Credit Where It’s Due

 

I had a really fun time this week when I attended a lecture/discussion on the new translation of the Roman Missal that’s going into effect next Advent.  (The Vatican approved changes to the Latin form of the Mass about ten years ago, and the English translation has been working its way through the pipeline).  The campus church gave an explanation of the thinking behind the new translation and talked a couple of the most notable changes through in detail.  It was fascinating, and that’s not just the translation-nerd in me talking.

The priest spoke frankly about the difficulties of using precise language while avoiding jargon.  The switch in the Nicene Creed from “one in Being with the Father” to “consubstantial with the Father” drew the most objections from students.  Consubstantial (which is obscure enough to not be recognized by Blogger spellcheck) is very specific, but you need to know a lot of metaphysics and theology to grasp it at all.  “One in Being” might lead laypeople to miss nuances,  but they’d get the general idea.  The students (a mix of undergrads, grad students, and some Div school people) disagreed about how much theological clarity was feasible and how much rigor should be sacrificed for the sake of not alienating parishioners.

In high school and for part of college, my idea of Catholicism (and I suspect that of many others) just transposed the biblical inerrancy and literalist zeal of evangelical hardliners to an unquestioning cult-like devotion to ritual, particularly in the form of the Mass.  At the discussion I attended, I could see I had been wrong.

About Leah Libresco

Leah Anthony Libresco graduated from Yale in 2011. She works as an Editorial Assistant at The American Conservative by day, and by night writes for Patheos about theology, philosophy, and math at www.patheos.com/blogs/unequallyyoked. She was received into the Catholic Church in November 2012."

  • http://www.blogger.com/profile/07986833157160434927 David Wagner

    Notice the grad/Div school arrogance: Oh yeah WE get it, but the dummies in the pews (who, in other debates, are those Highly Educated Catholics who can't be expected to accept Teaching X or Teaching Y) need it dumbed down.More broadly speaking, I don't know whether it's a bad sign that atheists are our best theologians, or a good sign that our theology can be grasped by atheists willing to work at it.

  • http://www.blogger.com/profile/16496144988509668275 Leah

    @David Wagner: Do you think it's important that every Catholic have a full understanding of the various heresies that the Church has rejected in the past? Not everyone in the room had a full understanding of what 'consubstantial' was defined as or what it was meant to exclude. Isn't there a level of theology that is irrelevant to most people, even if it's true. The religious equivalent of quantum mechanics, perhaps?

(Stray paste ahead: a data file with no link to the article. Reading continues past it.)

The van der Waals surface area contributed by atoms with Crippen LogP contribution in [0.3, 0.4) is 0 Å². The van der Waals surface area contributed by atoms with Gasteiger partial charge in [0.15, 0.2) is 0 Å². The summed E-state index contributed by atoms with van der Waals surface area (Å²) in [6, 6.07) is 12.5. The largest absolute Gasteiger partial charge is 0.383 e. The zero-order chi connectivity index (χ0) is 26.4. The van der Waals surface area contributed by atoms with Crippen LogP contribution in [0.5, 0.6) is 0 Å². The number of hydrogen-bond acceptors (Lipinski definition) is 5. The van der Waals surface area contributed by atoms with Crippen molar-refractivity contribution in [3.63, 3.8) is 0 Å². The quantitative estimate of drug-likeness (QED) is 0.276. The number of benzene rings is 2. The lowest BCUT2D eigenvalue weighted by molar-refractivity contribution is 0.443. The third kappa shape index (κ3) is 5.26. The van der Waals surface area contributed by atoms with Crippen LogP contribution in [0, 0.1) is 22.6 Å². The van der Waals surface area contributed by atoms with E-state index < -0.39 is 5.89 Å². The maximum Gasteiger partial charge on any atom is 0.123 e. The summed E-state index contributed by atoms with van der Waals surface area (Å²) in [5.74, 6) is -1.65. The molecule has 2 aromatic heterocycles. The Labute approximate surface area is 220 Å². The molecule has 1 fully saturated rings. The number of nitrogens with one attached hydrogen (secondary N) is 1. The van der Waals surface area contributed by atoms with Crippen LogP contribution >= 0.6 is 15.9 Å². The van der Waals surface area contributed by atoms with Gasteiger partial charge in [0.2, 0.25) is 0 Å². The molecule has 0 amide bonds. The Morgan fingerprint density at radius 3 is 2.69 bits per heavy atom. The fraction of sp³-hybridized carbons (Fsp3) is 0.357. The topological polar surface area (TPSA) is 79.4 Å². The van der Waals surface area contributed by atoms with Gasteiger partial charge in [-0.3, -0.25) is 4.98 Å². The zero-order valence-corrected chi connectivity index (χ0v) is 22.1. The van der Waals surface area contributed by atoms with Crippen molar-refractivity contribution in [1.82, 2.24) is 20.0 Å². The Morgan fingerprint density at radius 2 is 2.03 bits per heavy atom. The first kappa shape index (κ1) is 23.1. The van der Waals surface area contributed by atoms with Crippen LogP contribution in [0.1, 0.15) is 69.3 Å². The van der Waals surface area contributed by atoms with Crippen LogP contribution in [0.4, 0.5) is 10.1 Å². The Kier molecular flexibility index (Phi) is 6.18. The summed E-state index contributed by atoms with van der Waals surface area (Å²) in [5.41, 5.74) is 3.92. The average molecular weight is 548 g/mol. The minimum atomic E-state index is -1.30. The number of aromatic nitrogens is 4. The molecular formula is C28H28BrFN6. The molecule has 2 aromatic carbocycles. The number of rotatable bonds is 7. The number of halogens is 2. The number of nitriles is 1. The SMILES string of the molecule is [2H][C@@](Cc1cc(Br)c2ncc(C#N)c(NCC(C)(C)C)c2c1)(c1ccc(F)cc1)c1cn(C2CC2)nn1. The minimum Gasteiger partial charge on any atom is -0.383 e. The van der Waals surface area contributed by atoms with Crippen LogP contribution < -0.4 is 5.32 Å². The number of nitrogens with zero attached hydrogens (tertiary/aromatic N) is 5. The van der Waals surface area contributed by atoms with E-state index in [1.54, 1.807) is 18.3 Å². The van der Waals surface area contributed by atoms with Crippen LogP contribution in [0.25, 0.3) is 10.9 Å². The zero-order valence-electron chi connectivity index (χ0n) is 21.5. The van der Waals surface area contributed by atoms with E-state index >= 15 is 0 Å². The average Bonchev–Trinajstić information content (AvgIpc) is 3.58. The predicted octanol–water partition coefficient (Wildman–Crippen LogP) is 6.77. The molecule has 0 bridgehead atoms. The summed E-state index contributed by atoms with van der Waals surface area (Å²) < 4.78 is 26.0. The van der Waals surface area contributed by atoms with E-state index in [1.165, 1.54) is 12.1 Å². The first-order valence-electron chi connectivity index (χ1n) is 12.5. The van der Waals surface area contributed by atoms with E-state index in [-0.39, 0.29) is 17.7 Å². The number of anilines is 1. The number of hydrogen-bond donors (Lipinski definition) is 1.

• http://www.blogger.com/profile/11174257204278139704 Charles

    I guess I am just way too much of a nerd. But i prefer the overly theological terms and expecting people to learn them. I mean IF it is true, wouldn't you want full understanding? I do, without even accepting that IF!

  • http://www.blogger.com/profile/16496144988509668275 Leah

    @Charles: I sympathize completely. I'm always trying to get my friends to take more math classes or to borrow my copy of Alice in Quantumland: An Allegory of Quantum Physics. However, although I think their lives could be enriched by a deeper understanding of math and physics, I don't think that knowledge is essential to function or to try to live a virtuous life.I wonder how much theology could be interesting and true, but still mostly irrelevant to a Christian life.

  • http://www.blogger.com/profile/11174257204278139704 Charles

    ha, who said anything about relevance.

  • http://www.blogger.com/profile/10845051786114528609 Julie Robison

    Very interesting! I would love to attend a lecture on that! I've only read about it. In terms of the first question, I am not sure how versed in Church heresies people need to be, verses the primary importance of first having people fully know and understand Church teachings. I see that as a big problem among some Catholics; then knowing heresies would be another layer of necessary knowledge, for sure.One note about alienating people: the Church is not wholly concerned with the possible alienation as much as they are concerned with fidelity to Sacred Scripture and Tradition. I would also overall disagree with the idea that any theology is irrelevant to Christian life- isn't that its purpose?

  • thomas tucker

    I also like theology and take a rather cerebral approach to the Faith.However, I suspect that God doesn't care how much you know , but how much you love.


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